MIHLALI SITEFANE Energy is one of the most significant expenses for the mining sector, comprising between 15% and 40% of the total operating costs
With the South African mining sector facing obstacles in terms of securing reliable and sustainable electricity, a clear view of the opportunities and challenges of integrating renewable energy into mining operations to fortify the sector’s contribution to the economy, is necessary, advises law firm Sitef and Co’s director Mihlali Sitefane and representative Njabulo Mchunu.
Sitefane and Mchunu explain that energy is one of the most significant expenses for the sector comprising between 15% and 40% of total operating costs, adding that the availability and cost of energy is key to the continuity of operations.
“Right throughout history, the mining industry has relied heavily on fossil fuels, particularly coal, for its energy needs. The reliance on fossil fuels continues, however, there is mounting pressure to reduce the carbon footprint, and lenders and customers require sustainability of mining operations, including throughout the value chain.”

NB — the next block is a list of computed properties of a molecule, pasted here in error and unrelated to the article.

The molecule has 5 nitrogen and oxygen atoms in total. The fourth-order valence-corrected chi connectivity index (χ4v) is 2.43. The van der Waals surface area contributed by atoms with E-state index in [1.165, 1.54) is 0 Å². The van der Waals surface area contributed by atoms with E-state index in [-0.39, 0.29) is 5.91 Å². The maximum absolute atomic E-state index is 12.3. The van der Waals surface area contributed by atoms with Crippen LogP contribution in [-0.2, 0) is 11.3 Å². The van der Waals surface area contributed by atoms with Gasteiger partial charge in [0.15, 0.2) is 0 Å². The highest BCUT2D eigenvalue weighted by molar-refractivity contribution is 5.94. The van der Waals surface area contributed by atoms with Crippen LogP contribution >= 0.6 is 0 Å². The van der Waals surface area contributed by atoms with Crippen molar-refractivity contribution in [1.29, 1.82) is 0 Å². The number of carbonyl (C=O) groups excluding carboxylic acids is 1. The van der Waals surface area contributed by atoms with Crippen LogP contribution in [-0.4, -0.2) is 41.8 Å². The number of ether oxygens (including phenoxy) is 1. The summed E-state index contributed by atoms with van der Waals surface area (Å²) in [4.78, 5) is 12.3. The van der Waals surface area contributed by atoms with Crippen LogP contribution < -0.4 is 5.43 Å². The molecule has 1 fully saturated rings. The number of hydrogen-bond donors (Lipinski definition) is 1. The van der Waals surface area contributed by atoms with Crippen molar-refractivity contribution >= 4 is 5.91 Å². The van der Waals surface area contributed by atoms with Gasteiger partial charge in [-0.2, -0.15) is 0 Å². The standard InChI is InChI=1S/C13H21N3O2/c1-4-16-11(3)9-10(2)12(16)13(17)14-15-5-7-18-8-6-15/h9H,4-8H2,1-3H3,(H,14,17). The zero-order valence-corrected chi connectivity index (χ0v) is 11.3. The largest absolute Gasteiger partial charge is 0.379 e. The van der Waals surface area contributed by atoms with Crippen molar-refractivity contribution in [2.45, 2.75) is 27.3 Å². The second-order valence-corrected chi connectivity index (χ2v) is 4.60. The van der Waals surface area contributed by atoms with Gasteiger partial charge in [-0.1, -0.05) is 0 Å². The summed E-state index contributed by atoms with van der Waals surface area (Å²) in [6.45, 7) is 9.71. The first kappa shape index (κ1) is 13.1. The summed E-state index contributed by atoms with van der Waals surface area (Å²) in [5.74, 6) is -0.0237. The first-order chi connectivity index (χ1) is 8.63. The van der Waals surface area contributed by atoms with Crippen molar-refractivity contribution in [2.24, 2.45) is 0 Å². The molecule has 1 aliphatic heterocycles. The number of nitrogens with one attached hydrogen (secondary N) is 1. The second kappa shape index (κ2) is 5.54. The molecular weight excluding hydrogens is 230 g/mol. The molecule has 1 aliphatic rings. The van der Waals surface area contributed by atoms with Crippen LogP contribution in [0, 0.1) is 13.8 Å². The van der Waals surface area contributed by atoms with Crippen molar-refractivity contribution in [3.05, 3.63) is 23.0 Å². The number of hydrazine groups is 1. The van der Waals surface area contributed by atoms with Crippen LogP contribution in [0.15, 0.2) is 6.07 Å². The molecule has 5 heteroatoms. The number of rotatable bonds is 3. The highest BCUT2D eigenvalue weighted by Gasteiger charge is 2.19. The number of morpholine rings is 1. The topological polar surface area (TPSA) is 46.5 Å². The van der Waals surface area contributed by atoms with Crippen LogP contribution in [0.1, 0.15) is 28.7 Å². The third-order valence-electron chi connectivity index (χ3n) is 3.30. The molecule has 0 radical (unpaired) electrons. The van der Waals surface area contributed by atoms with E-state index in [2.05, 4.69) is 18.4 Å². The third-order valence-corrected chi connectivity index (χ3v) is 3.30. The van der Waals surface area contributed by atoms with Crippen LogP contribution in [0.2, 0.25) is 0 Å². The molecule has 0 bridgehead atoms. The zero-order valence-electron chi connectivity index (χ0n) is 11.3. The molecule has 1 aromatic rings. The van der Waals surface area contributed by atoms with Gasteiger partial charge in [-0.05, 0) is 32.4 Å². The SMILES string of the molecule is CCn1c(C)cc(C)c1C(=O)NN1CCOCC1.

They note that there are constraints in relation to the quantity of renewable energy that can serve operational loads, adding that the sector’s energy demands require careful evaluation when considering the integration of renewable sources.
Nonetheless, Sitefane and Mchunu say the mining sector in South Africa is still well placed to seize the opportunity and navigate the challenges.